Insurance industry bid to improve bad rep

Insurance industry bid to improve bad rep | Insurance Business New Zealand

Insurance industry bid to improve bad rep
An overt effort to improve the insurance industry’s poor reputation with the public by rewarding the media that inform them has been defended by its initiators.

An audience of business leaders attending the Trans Tasman Business Circle lunch focussing on insurance megatrends heard discussion on why insurance companies are often made scapegoats and what the Insurance Council of New Zealand has done to try to change that. 

Jacki Johnson, IAG New Zealand CEO and President of the ICNZ board, told attendees the industry still needed to work hard to earn ‘mana’ but admitted feeling frustration when the ‘right story’ wasn’t put out there in the mainstream media.

“Disappointingly we have given a lot of our stories and our customers have and they’re not getting played out,” she said. 

“We get very frustrated when either we’re personally named for things we haven’t done or else we’re not getting the right story out there.

“So ICNZ – we, as a board – will start rewarding those journalists who do get the right stories out there, because that’s part of the education point and trust.

“We’ll reward the people who are taking the role to educate our community properly through balanced reporting and that’s why we’re very excited about the journalists’ awards.”

The winners of the 2014 Excellence in Journalism Award, to be announced next month, will win cash prizes for a body of work that helps to foster a better understanding of the often complex issues of the general insurance industry by using balanced and accurate writing.

Johnson admitted she had to defend the move to some critics but was prepared to do the hard yards to earn the respect of the community.

“We’ve been criticised a little bit about the award but it’s about joining the dots – how do we make sure we’re being responsible enough to show our role in the economy and get a balanced view out there.

“One of the terms I’ve come to love in New Zealand is the term mana,” said Johnson, who is Australian.

“At first when I looked it up in the dictionary I’d always seen it as meaning leadership. Now I understand it means a lot more and I think it defines where we have to go as an industry.

“It’s about earning that respect, as a group and individually, by doing what we say we will do. And the more we do that we will have enough evidence to be able to show our role in the community.”

Fellow panellist Ross Chapman, general manager, New Zealand operations at QBE, said the challenge for the industry was to educate New Zealanders to better understand the role that insurance plays in the community.

Referring to how the banking world had recovered its reputation following the GFC, he said: “When it’s insurance versus the bank, you’re popping into the bank or doing your banking online every day whereas [with insurance] a lot of people don’t have claims so they’re not seeing how their insurance purchase is responding to them.”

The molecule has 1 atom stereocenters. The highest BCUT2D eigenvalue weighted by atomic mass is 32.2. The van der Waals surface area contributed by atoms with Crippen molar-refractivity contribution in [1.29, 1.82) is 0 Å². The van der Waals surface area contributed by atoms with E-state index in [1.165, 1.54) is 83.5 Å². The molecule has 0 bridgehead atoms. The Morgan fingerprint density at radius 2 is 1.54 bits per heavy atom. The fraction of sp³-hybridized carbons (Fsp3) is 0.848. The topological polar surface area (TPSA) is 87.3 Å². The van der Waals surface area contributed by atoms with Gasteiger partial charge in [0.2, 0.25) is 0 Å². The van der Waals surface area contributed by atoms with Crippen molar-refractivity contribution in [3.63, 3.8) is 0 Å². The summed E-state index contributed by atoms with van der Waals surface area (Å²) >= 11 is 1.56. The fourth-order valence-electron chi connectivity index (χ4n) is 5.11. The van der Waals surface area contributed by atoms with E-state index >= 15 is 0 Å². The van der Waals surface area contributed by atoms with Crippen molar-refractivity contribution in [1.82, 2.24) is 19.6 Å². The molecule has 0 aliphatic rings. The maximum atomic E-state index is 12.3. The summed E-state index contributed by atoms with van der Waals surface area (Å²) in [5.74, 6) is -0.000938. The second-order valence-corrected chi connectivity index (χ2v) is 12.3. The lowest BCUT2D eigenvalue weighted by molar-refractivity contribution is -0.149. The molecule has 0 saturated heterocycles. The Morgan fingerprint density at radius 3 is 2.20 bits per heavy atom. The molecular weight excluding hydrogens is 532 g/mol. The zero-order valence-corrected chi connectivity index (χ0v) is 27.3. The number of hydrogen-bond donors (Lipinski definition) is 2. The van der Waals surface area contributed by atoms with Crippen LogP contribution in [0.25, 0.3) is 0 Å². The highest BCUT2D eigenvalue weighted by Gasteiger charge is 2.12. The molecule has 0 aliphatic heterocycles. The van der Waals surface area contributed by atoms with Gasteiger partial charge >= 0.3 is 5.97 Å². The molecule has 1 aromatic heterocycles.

“Post the earthquakes, when some of the insurers didn’t want to play any more down there people were going to their bank wanting to borrow money to build a new house or get their new business underway and the bank wouldn’t lend because there was no insurance.

“So I think we’ve got to educate people that insurance is sort of an enabler.”

Johnson talked of the ‘difficult balance’ of signalling risk and appeasing stakeholders.

“I think we have to be a bit careful because in other jurisdictions around the world, in particular London and Australia, the insurance companies have been the scapegoats of the industry for sending the signal for withdrawing capacity.

“In a normal situation in Christchurch we’d all be pulling out of Flockton for example, but I think we’ve all been very responsible as an industry working beside council to try and come up with what the solution is going to be. But if that doesn’t get mitigated, insurance is about unexpected loss, if something’s expected that’s not insurance.

“One of the dilemmas is how do we send that signal, and part of it’s education, part of it’s pricing but the other piece is capacity and we also have lots of other stakeholders who we have to appease – it’s a difficult balance, isn’t it?”

The third panellist, Adam Heath, general manager personal insurance, Vero New Zealand, agreed it was a case of looking for the right opportunities to create platforms to have the right conversations.

“We are the grease on the wheels of commerce and yet you wouldn’t really get that impression in terms of our PR,” he said.

“It’s also ensuring we’ve got a balanced conversation where it’s not all negative news and we’re actually getting some of the accolades as an industry that we do deserve.”